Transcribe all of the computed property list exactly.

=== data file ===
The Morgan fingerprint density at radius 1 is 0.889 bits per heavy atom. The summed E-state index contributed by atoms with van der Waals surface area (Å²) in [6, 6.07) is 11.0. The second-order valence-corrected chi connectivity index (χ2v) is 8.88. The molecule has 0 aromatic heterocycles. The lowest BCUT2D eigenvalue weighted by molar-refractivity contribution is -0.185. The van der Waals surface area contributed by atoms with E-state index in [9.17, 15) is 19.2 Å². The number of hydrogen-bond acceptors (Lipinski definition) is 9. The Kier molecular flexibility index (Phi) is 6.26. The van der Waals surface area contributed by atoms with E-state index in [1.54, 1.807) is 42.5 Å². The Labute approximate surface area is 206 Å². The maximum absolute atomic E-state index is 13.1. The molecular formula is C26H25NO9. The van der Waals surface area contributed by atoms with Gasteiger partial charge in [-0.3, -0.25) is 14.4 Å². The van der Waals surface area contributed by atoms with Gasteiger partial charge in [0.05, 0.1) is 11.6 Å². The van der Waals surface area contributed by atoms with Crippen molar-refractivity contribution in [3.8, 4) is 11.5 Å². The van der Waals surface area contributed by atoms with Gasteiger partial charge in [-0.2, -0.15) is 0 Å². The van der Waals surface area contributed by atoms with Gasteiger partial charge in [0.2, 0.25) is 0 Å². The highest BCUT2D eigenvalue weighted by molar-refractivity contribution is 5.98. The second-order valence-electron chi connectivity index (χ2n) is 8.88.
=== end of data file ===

The Morgan fingerprint density at radius 1 is 0.889 bits per heavy atom. The summed E-state index contributed by atoms with van der Waals surface area (Å²) in [6, 6.07) is 11.0. The second-order valence-corrected chi connectivity index (χ2v) is 8.88. The molecule has 0 aromatic heterocycles. The lowest BCUT2D eigenvalue weighted by molar-refractivity contribution is -0.185. The van der Waals surface area contributed by atoms with E-state index in [9.17, 15) is 19.2 Å². The number of hydrogen-bond acceptors (Lipinski definition) is 9. The Kier molecular flexibility index (Phi) is 6.26. The van der Waals surface area contributed by atoms with E-state index in [1.54, 1.807) is 42.5 Å². The Labute approximate surface area is 206 Å². The maximum absolute atomic E-state index is 13.1. The molecular formula is C26H25NO9. The van der Waals surface area contributed by atoms with Gasteiger partial charge in [-0.3, -0.25) is 14.4 Å². The van der Waals surface area contributed by atoms with Gasteiger partial charge in [0.05, 0.1) is 11.6 Å². The van der Waals surface area contributed by atoms with Crippen molar-refractivity contribution in [3.8, 4) is 11.5 Å². The van der Waals surface area contributed by atoms with Gasteiger partial charge in [-0.2, -0.15) is 0 Å². The van der Waals surface area contributed by atoms with Gasteiger partial charge in [0.2, 0.25) is 0 Å². The highest BCUT2D eigenvalue weighted by molar-refractivity contribution is 5.98. The second-order valence-electron chi connectivity index (χ2n) is 8.88.